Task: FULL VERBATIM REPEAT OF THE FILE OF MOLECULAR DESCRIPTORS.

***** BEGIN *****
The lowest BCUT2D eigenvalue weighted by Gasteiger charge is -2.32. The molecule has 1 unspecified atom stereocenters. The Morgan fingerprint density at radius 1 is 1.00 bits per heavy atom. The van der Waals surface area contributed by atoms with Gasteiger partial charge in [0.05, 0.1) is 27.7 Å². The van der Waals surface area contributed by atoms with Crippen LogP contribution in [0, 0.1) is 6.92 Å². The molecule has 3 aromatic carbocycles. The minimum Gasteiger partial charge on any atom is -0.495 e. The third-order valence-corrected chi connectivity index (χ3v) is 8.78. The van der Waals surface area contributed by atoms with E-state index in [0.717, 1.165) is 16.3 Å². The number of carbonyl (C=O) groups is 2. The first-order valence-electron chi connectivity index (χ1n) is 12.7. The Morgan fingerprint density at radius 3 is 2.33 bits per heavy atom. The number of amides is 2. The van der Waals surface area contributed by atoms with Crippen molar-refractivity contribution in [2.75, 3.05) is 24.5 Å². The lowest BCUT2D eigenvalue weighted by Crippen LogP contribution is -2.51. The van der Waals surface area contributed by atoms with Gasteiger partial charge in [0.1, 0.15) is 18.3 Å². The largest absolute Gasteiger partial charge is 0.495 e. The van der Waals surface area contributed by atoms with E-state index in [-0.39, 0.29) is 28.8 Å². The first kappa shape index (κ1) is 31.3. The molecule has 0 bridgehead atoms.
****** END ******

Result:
The lowest BCUT2D eigenvalue weighted by Gasteiger charge is -2.32. The molecule has 1 unspecified atom stereocenters. The Morgan fingerprint density at radius 1 is 1.00 bits per heavy atom. The van der Waals surface area contributed by atoms with Gasteiger partial charge in [0.05, 0.1) is 27.7 Å². The van der Waals surface area contributed by atoms with Crippen LogP contribution in [0, 0.1) is 6.92 Å². The molecule has 3 aromatic carbocycles. The minimum Gasteiger partial charge on any atom is -0.495 e. The third-order valence-corrected chi connectivity index (χ3v) is 8.78. The van der Waals surface area contributed by atoms with E-state index in [0.717, 1.165) is 16.3 Å². The number of carbonyl (C=O) groups is 2. The first-order valence-electron chi connectivity index (χ1n) is 12.7. The Morgan fingerprint density at radius 3 is 2.33 bits per heavy atom. The number of amides is 2. The van der Waals surface area contributed by atoms with Crippen molar-refractivity contribution in [2.75, 3.05) is 24.5 Å². The lowest BCUT2D eigenvalue weighted by Crippen LogP contribution is -2.51. The van der Waals surface area contributed by atoms with Gasteiger partial charge in [0.1, 0.15) is 18.3 Å². The largest absolute Gasteiger partial charge is 0.495 e. The van der Waals surface area contributed by atoms with E-state index in [-0.39, 0.29) is 28.8 Å². The first kappa shape index (κ1) is 31.3. The molecule has 0 bridgehead atoms.